Dr. Ron McNinch is the second nominee to the Guam Education Board.
Guam – Lawmakers questioned the governor’s second appointed nominee for the Guam education board, Dr. Ron McNinch, on a variety of topics ranging from his advocacy of title 9 law to his outspoken nature.
Dr. Ron McNinch is the second person to accept Gov. Eddie Calvo’s nomination to the Guam Education Board. Monday, at a confirmation hearing, Dr. McNinch fielded questions from lawmakers about how he would handle the ongoing issues facing the Guam Education Board, specifically those dealing with alleged Title IX violations.
Vice Speaker B.J. Cruz says, “I have read everything you sent me so I know you do know what the law is. and so im hoping that despite the fact that the governor removed people for doing things they thought was the correct thing to do. That you will, if confirmed to this board, do the same thing despite what appointing authority feels, you will do what the law demands.“
In response, Dr. McNinch said,, “If we don’t speak up when there are bad things what does that really say about us. And if we are real leaders, what does that say about us?”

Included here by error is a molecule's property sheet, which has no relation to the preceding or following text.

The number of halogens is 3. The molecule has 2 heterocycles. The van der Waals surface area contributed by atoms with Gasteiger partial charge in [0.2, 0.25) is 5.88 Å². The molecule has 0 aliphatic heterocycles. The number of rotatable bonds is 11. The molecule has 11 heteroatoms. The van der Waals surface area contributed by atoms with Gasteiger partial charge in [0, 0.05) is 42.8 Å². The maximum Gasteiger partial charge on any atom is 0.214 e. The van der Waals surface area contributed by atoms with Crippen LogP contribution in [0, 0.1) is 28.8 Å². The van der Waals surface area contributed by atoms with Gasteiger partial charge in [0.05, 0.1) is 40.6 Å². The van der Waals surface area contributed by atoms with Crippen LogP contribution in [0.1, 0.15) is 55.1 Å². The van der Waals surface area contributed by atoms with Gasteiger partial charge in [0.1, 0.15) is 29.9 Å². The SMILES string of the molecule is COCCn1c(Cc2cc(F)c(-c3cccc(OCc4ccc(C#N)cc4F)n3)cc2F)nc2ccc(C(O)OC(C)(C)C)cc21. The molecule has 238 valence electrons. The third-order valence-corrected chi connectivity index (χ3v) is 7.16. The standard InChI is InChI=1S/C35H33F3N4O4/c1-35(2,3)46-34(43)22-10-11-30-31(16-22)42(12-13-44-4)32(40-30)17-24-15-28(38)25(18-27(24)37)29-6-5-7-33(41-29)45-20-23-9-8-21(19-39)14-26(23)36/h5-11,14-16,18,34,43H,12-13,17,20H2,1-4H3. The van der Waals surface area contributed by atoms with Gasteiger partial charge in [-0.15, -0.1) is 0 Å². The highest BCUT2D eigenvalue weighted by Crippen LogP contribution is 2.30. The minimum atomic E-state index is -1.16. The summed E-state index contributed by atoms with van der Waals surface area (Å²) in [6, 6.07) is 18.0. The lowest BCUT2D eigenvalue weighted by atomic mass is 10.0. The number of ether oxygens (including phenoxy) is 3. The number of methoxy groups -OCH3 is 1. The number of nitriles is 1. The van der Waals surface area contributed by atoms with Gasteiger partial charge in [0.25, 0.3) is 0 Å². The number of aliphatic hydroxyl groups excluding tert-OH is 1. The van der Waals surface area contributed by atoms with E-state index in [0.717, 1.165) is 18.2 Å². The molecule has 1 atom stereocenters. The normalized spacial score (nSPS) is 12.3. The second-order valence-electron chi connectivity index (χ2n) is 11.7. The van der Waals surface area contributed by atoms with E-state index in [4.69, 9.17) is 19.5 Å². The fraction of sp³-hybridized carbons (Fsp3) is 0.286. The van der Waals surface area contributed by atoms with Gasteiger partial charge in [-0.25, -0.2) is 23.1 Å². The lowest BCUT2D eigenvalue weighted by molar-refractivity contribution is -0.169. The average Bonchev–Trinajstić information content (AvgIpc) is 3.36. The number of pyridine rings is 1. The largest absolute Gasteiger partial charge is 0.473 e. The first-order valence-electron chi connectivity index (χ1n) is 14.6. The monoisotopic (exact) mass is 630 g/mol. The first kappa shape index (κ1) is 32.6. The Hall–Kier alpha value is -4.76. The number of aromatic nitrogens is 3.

Vice Speaker Cruz added that he worked with Dr. McNinch on pushing for a non fraternization policy at the university of Guam and said he hoped McNinch would provide the same degree of help if he is confirmed to the board.
Yesterday’s hearing marked a stark difference from the first Gov. Calvo first GEB member nominee Mark Mendiola’s confirmation hearing where lawmakers grilled Mendiola on his perceived lack of knowledge with Title IX laws.
The Simon Sanchez $100 million RFP also came up in discussion when Senator Tom Ada asked Dr. McNinch if he would work to try and solve the issue should he be confirmed to the board.
“Is addressing the issue on the Simon Sanchez high school one of those [issues]? Asked Senator Tom Ada.
“No sir it’s not. Because the board has a professional staff to deal with things like that and when it comes time for the board to really deal with it or if we are asked as a board to deal with it that would be my role,” said McNinch. “The key thing is the board doesn’t act individually, it acts as a collective body and that’s the key to the board.”